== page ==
FIG. 5 shows an example of the synchronization control error δP of the reticle stage controller, in which the horizontal axis shows a position x of the substrate stage. 17 in the scanning direction (i.e., the X direction) and the vertical axis shows the synchronization control error δP of the reticle stage 11. As shown by curve 37 in FIG. 5, the synchronization control error δP of the reticle stage 11 fluctuates between the positive and negative sides after starting to approach the position x1 where exposure starts, which is where this value converges substantially to zero. Exposure is then started at position x1. The synchronization control error δP, which had been converged substantially to zero, remains at zero for a while, but then suddenly diverges from zero, at a position x2, before converging substantially to zero again, at a position x3, after fluctuating between the positive and negative sides in an area D2 from the position x2 to the position x3. From the position x4, where the exposure is completed, a fluctuation in accordance with a deceleration of both stages occurs. Thus, the synchronization control error δP becomes large in an area D2, which is a part of the exposure area (an area in the scanning direction of the shot area), between the position x1 and the position x4, and therefore, degradation of the projected image on the wafer W occurs. The value of this synchronization control error δP is supplied to the main control system 13, which is the higher rank controller, from the reticle stage controller 31R in step 103 in FIG. 2.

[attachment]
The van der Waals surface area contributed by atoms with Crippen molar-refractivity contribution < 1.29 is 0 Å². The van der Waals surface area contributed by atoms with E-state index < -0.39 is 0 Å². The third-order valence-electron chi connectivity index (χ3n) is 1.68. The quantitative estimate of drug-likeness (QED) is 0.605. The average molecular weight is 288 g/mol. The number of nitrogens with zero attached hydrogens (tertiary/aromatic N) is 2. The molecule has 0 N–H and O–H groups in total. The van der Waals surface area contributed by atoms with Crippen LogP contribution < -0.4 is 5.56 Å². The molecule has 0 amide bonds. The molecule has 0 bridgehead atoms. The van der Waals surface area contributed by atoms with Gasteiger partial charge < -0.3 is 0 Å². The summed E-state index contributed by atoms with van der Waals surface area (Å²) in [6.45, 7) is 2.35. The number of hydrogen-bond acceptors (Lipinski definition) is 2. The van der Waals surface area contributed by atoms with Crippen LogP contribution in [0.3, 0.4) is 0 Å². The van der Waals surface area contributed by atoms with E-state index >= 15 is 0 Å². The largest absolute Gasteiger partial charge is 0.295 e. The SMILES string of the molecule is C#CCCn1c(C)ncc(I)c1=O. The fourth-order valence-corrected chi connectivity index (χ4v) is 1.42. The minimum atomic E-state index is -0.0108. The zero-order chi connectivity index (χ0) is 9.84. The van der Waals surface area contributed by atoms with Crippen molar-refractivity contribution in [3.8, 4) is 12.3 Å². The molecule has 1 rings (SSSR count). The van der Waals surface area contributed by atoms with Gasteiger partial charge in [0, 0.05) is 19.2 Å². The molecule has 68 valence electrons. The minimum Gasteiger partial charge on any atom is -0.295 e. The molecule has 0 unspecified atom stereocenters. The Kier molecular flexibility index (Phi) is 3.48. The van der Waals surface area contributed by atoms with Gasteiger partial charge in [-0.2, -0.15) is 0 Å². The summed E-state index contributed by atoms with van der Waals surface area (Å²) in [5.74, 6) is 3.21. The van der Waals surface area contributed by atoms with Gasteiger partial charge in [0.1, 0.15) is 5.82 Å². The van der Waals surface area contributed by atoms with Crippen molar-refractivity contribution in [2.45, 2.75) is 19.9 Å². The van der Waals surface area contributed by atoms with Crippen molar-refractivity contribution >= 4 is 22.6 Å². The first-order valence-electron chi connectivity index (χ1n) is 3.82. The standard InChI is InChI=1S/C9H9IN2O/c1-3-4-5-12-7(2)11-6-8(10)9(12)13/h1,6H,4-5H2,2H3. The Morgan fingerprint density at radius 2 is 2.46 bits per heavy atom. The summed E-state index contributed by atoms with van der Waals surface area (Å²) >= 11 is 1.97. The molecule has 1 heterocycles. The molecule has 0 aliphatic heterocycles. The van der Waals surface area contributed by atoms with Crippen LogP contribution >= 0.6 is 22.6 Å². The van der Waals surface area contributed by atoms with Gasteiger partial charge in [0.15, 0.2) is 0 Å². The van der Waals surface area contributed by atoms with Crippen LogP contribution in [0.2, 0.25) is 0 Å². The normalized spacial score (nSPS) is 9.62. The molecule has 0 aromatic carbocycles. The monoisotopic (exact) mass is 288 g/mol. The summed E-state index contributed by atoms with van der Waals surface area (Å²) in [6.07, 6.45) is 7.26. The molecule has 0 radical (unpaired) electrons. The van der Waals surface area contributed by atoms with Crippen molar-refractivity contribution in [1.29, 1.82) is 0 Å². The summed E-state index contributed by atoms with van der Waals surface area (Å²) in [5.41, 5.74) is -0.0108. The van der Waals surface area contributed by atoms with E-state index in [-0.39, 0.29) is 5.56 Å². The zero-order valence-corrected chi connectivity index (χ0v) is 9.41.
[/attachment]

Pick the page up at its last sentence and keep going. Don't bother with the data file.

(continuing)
Next, in step 104, the main control system 13 compares the synchronization control error δP stored in the main control system 13 with an allowable error amount φL. If the entire extent of the absolute value of the measured synchronization control error δP is within the range of the allowable amount φL, the process moves to step 105 to commence the exposure operation in the next shot area. On the other hand, if the measured synchronization control error δP exceeds the allowable amount φL even in only a portion of the exposure area, the process moves to the step 106. A range of the position x (indicated as the area D2 in FIG. 5) of the substrate stage 17 at the time when the absolute value of the synchronization control error 5P exceeded the allowable amount φL, the number (n) of the shot area, and the maximum value φ1 and the minimum value φ2 of the synchronization control error δP in the area D2 are stored in the internal memory, and this n-th shot area is determined to be a poor shot area. In step 107, for example, poor shot areas (shaded areas S1, S2 and S3) are displayed on a CRT display that functions as a warning device 36 as shown in FIG. 6 so that such areas can be distinguished from other shot areas. The process then returns to step 105. The synchronization control errors δF, δB, and δE from the focus controller 32, the blind controller 33, and the exposure controller 34, respectively, are processed simultaneously and in a similar fashion. The main control system 13 stores these synchronization control errors, also in correspondence to the position of the substrate stage 17 in the X direction and the number (n) of the shot area, for example.